<<I tried to use those auto-shut-off water-hoses from HomeDepot in my washing machine. But I had to return them because they were very frustrating to use. They didn't cause trouble when both hot and cold water are running to fill the washing machine with warm water. But the waster hose in the cold water supply immediately shut off the water flow when the washing machine started the rinse cycle that needed cold water (and didn't need the hot water). The only way to get water flowing is to disconnect the water hose from the cold water supply and re-connect it -- this is a pain. The only way to get them to work peacefully with my washing machine was to turn the valve in the water supply to something like half. Obviously, this increased the time in washing cloth. I have a feeling that when we ran the cold water supply in full open, the water flow was strong enough to trigger the water hose to shut off.>>
That sounds like a good analysis of the problem. We often use either all hot or all cold water for washing or rinsing, so we're very likely candidates to experience the failure mode you've described. Lengthening the fill time is tolerable as long as it isn't too long. Careful adjustment of the supply valves might overcome the "shutdown on cold/hot only" problem but that's a bit of pain.

I bought a couple of them for backup sensing for the main water shutoff. Not loud enough to save the basement if the hose ruptures when I am mowing the lawn.
<<Auto-shut-off water hoses are probably OK to use under a sink where we don't want water to run in full force and have over-spray all over the place. However they may not be suitable in areas where we expect to run water in full force like in a washing machine. Actually, I may even want to install them under the utility sinks in the basement. In other words, they will have their places in my house, just not in my washing machine. >>
I didn't even think of using them elsewhere. Good idea.

Yes, thanks!
-- Bobby G.
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I am not sure if using hot-water-only will trigger this problem or not. Never try.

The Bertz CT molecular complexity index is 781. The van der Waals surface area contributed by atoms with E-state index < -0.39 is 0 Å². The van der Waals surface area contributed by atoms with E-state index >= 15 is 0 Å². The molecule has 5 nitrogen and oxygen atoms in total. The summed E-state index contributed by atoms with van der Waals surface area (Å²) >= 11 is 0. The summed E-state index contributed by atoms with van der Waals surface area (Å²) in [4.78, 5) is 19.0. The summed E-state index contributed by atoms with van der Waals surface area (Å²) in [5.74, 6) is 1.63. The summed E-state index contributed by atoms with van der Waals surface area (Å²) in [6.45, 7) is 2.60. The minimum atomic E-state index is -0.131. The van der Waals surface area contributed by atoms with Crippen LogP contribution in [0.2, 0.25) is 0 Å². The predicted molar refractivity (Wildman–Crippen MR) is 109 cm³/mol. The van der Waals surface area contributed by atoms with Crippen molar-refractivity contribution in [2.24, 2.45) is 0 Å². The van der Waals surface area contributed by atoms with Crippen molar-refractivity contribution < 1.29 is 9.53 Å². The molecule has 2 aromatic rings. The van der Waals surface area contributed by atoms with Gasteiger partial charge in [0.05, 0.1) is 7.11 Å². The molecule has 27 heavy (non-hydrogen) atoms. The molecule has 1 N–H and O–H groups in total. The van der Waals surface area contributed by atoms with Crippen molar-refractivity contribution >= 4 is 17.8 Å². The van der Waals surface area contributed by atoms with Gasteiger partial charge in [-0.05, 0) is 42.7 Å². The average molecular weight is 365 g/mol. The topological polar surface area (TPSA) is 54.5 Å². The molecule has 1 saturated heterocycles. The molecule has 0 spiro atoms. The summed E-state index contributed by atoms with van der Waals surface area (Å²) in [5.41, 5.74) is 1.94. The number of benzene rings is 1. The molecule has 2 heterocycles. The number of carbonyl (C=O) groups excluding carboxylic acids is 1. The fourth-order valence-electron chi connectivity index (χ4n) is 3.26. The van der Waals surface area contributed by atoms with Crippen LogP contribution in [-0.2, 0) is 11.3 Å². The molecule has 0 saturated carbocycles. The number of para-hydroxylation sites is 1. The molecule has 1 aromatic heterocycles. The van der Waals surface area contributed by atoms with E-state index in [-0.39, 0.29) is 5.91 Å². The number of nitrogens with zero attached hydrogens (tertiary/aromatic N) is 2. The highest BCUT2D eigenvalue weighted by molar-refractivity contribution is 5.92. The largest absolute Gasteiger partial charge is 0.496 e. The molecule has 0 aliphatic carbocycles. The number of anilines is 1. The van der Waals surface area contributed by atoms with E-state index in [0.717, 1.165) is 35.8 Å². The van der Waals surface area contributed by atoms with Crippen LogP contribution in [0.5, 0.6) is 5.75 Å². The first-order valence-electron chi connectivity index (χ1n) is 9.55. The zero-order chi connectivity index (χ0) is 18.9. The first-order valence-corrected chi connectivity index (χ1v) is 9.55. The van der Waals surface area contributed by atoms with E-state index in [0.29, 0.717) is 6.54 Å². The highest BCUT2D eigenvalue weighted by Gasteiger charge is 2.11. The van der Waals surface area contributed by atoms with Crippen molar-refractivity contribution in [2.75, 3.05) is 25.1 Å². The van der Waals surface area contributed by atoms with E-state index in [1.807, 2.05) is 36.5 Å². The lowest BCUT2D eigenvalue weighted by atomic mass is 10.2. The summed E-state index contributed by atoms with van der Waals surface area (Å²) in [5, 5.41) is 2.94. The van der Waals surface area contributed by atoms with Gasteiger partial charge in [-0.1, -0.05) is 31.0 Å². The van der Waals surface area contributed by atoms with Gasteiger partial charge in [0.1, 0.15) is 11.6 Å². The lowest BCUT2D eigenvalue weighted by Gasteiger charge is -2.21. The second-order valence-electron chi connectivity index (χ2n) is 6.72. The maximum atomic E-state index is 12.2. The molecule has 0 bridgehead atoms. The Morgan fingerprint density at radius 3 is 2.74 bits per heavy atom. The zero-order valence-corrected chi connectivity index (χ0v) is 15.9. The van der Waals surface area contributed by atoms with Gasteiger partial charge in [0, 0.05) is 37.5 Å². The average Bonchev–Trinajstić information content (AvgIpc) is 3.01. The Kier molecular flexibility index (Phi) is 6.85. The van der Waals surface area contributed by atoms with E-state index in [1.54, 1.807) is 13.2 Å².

Actually, it is probably more useful for a sink in an upstair bathroom than for a washing machine. If a water supply hose in upstair bathroom ruptures, it will send a lot of water going down the floor to the ceiling downstair and onto the basement. It will cause a lot more damage than just the basement if you are not at home. Now I think about this, I may go out and buy some for myself.
Jay Chan
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I tried the "Floodsafe" toilet supply lines because it sounded like a good idea. Unfortunately the only way I could get them to work was to choke down the supply valve so far down that it took over five minutes for the toilet to refill. Normal flow into the toilet would shut off the water supply instantaneously. I have heard similar stories so I won't be buying anymore until the bugs get worked out.
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<stuff snipped>
<<I tried the "Floodsafe" toilet supply lines because it sounded like a good idea. Unfortunately the only way I could get them to work was to choke down the supply valve so far down that it took over five minutes for the toilet to refill. Normal flow into the toilet would shut off the water supply instantaneously. I have heard similar stories so I won't be buying anymore until the bugs get worked out.>>
Hmmmm. I really don't want to dramatically lengthen the time it takes to fill the washing machine. I guess I am going to have to hook them up and see what happens. I also don't want the solution to be worse than the cure, i.e. having to uncouple the hoses each time they get "locked up." I get enough of that crap from my PC!
-- Bobby G.